A few weeks before my mother's last Christmas in 2002, she attended a worship service I was leading at Morningstar. When I opened the floor for prayer concerns, she announced "Even though I have been diagnosed with an agressive form of cancer and the prognosis is not good, I want everybody to know that nothing can take the joy of my Christmas away!"
Her carefully chosen words are etched in my memory. I had to sing a solo after that, and I barely managed to sing through my tears. She had left me with a powerful gift.
Every year during Advent, reading Mary's "Magnificat" reminds me that no matter what troubles come, there is always a bigger picture to behold. Mary had plenty to pout about, having gotten pregnant at 15 or 16 only to have others assume the worst. She knew the baby would be born out of wedlock, and would soon take a long trek on a donkey's back only to find that poverty and lack of connections would lead to giving birth in a messy old barn. Yet she knew there was a song to sing because God was doing something. Even heartaches put us in touch with the big picture of God's grace.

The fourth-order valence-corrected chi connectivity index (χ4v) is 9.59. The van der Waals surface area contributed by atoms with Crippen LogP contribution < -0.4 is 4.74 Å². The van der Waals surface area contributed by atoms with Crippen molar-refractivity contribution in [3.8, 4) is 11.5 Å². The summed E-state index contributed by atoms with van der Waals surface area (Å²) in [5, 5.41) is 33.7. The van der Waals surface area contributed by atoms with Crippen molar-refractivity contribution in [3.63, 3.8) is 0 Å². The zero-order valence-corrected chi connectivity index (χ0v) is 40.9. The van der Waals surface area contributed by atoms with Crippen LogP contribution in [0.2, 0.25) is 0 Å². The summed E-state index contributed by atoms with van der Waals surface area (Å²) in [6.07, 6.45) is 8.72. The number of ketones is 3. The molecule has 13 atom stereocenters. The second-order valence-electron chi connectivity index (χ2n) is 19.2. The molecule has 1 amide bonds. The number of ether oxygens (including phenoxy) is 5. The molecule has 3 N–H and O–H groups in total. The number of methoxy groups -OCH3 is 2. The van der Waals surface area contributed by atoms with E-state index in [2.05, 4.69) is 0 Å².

Do you remember how the movie "How the Grinch Stole Christmas" ends? Proud of stealing all the presents from the little town, he stands at the top of the mountain and leans his ear forward. He can't wait to hear the crying and wailing. Yet what does he hear? Singing.
Claiming Mary's and Mom's magnificent spiritualities would mean that no matter what, we sing anyway. We can’t help but sing. We sing and we sing and we sing. Nothing can steal the joy of Christmas away.
Why? Because no matter how hard life is, something new is being born in us.